On 9 March 1966, Ronnie Kray and Ian Barrie walked into the Blind Beggar public house in East London and murdered George Cornell. Of the people in the pub on the night of the killing, one witness’s evidence was crucial – the barmaid’s.
Calling Time On The Krays is the extraordinary true story of the woman who braved the might of London’s most notorious criminal organisation when she agreed to give the evidence that secured the conviction of Ronnie Kray. After thirty years as a gangland target, Mrs X now vividly relives the hopes and fears of her life in hiding, when she was forced to protect her true identity and move from safe house to safe house in a desperate attempt to preserve herself and her three children from being silenced for good. A compelling insight into a life shaped by one terrifying experience, Calling Time On The Krays not only documents a dramatic criminal legacy but also poses the question: why are Ronnie and Reggie regarded as heroes in our society?
When somebody bought me this book for a Christmas present, I couldn’t wait to read it. I was born and brought up in the East End of London, and ran around the same streets as the Krays had done a generation earlier. As I started to read it, Mrs X reminded me of all the East End places I used to go to with my mother as a child; Bethnal Green Road, Barmy Park, York Hall Baths, Roman Road market, and Kelly’s Eel & Pie shop to name but a few.
Mrs X, the author who testified against Ronnie Kray in court , still has to keep her identity secret. She actually saw Ronnie shoot George Cornell in the Blind Beggar pub, as she was working there as a barmaid that same evening. Terrified that the Krays would harm her or her 3 children, she originally lied at the coroner’s court to knowing anything about the shooting. However, with police protection (even living with police in her house) she agreed to testify against the twins at their Old Bailey trial in 1969 where Ronnie and Reggie Kray (who had murdered Jack McVitie) were eventually jailed for life after the judge ruled that society had earned a rest from their activities.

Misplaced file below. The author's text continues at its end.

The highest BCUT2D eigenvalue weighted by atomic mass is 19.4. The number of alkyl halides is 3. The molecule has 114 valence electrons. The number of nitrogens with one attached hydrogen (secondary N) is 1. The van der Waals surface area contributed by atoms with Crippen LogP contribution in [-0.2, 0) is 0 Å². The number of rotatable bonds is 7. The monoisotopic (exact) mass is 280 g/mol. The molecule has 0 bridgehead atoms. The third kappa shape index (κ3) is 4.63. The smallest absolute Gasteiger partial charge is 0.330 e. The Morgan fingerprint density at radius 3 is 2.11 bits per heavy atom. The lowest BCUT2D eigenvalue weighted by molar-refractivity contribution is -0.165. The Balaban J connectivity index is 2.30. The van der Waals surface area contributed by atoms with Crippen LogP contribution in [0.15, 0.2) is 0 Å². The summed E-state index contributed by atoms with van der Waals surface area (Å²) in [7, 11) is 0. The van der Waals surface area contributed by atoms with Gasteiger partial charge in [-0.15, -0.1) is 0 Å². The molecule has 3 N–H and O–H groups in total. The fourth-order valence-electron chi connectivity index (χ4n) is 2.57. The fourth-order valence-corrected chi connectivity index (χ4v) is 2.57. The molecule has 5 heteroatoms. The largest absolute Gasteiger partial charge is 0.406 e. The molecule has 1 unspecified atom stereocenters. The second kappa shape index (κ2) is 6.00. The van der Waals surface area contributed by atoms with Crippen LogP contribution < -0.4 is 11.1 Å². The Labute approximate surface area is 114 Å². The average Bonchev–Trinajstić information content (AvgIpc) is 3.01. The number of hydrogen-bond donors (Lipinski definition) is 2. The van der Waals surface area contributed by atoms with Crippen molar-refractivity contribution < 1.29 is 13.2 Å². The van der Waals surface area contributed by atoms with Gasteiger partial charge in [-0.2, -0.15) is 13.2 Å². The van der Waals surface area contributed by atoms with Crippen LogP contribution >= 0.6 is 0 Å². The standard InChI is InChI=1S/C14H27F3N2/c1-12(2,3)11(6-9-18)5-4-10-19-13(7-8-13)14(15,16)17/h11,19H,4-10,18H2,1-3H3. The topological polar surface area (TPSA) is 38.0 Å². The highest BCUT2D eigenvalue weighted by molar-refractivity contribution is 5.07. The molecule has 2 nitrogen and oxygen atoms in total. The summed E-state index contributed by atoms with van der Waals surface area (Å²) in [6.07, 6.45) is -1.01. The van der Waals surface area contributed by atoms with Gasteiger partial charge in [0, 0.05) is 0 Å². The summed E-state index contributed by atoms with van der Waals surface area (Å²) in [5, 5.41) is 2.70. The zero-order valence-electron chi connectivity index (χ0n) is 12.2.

Two months after the trial, police protection ceased and Mrs X had to move to a new area and start her life all over again. Divorced and now with no police to guard her, she was terrified and suffered a nervous breakdown. However, over time she overcame several episodes of bad luck and was able to get her life back on track.
The book is mostly written just how Mrs X speaks, and so that was the only thing that I wasn’t too keen on (and which stopped me from giving the book 5 stars), as I would have preferred for the editor to correct her Cockney vernacular, even though I’m an EastEnder myself. Nevertheless, it’s a true tale of times gone by, times that I also remember because everybody knew about the Krays in the area I grew up in. It was always wise to keep on the right side of them, but of course Mrs X didn’t, and so her identity must forever remain a secret.
Mrs X confirmed what I already knew – that the East End has now changed beyond all recognition. To me it’s not home anymore and I don’t want to go back, but the memories of living there with my vast extended family (now sadly all departed this life) throughout the 1960s decade will be forever etched into my brain.
A great 4 star read for anybody who remembers London’s East End in those heady days when we lived through the memories we remember now.